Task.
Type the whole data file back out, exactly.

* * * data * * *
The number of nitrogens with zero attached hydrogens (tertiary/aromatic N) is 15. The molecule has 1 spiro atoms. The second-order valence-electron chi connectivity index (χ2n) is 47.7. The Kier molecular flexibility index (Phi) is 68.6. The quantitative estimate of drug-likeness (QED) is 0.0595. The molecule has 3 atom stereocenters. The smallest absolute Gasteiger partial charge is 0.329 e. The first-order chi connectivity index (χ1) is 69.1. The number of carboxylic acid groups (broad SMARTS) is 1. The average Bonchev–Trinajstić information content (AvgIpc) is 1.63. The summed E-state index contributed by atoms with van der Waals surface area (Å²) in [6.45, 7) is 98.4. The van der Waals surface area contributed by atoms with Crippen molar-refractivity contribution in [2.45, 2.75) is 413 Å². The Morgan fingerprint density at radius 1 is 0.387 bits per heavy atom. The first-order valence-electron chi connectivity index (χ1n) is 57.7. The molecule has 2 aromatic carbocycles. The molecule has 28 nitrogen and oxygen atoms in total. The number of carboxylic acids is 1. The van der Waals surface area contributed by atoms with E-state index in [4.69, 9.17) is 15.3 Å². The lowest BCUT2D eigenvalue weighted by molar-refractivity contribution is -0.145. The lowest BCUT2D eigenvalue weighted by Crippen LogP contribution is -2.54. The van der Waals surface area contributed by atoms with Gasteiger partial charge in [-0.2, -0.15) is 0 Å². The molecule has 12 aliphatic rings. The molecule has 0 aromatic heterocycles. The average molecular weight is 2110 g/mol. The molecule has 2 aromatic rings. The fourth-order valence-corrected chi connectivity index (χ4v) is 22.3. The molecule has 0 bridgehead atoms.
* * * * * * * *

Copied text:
The number of nitrogens with zero attached hydrogens (tertiary/aromatic N) is 15. The molecule has 1 spiro atoms. The second-order valence-electron chi connectivity index (χ2n) is 47.7. The Kier molecular flexibility index (Phi) is 68.6. The quantitative estimate of drug-likeness (QED) is 0.0595. The molecule has 3 atom stereocenters. The smallest absolute Gasteiger partial charge is 0.329 e. The first-order chi connectivity index (χ1) is 69.1. The number of carboxylic acid groups (broad SMARTS) is 1. The average Bonchev–Trinajstić information content (AvgIpc) is 1.63. The summed E-state index contributed by atoms with van der Waals surface area (Å²) in [6.45, 7) is 98.4. The van der Waals surface area contributed by atoms with Crippen molar-refractivity contribution in [2.45, 2.75) is 413 Å². The Morgan fingerprint density at radius 1 is 0.387 bits per heavy atom. The first-order valence-electron chi connectivity index (χ1n) is 57.7. The molecule has 2 aromatic carbocycles. The molecule has 28 nitrogen and oxygen atoms in total. The number of carboxylic acids is 1. The van der Waals surface area contributed by atoms with E-state index in [4.69, 9.17) is 15.3 Å². The lowest BCUT2D eigenvalue weighted by molar-refractivity contribution is -0.145. The lowest BCUT2D eigenvalue weighted by Crippen LogP contribution is -2.54. The van der Waals surface area contributed by atoms with Gasteiger partial charge in [-0.2, -0.15) is 0 Å². The molecule has 12 aliphatic rings. The molecule has 0 aromatic heterocycles. The average molecular weight is 2110 g/mol. The molecule has 2 aromatic rings. The fourth-order valence-corrected chi connectivity index (χ4v) is 22.3. The molecule has 0 bridgehead atoms.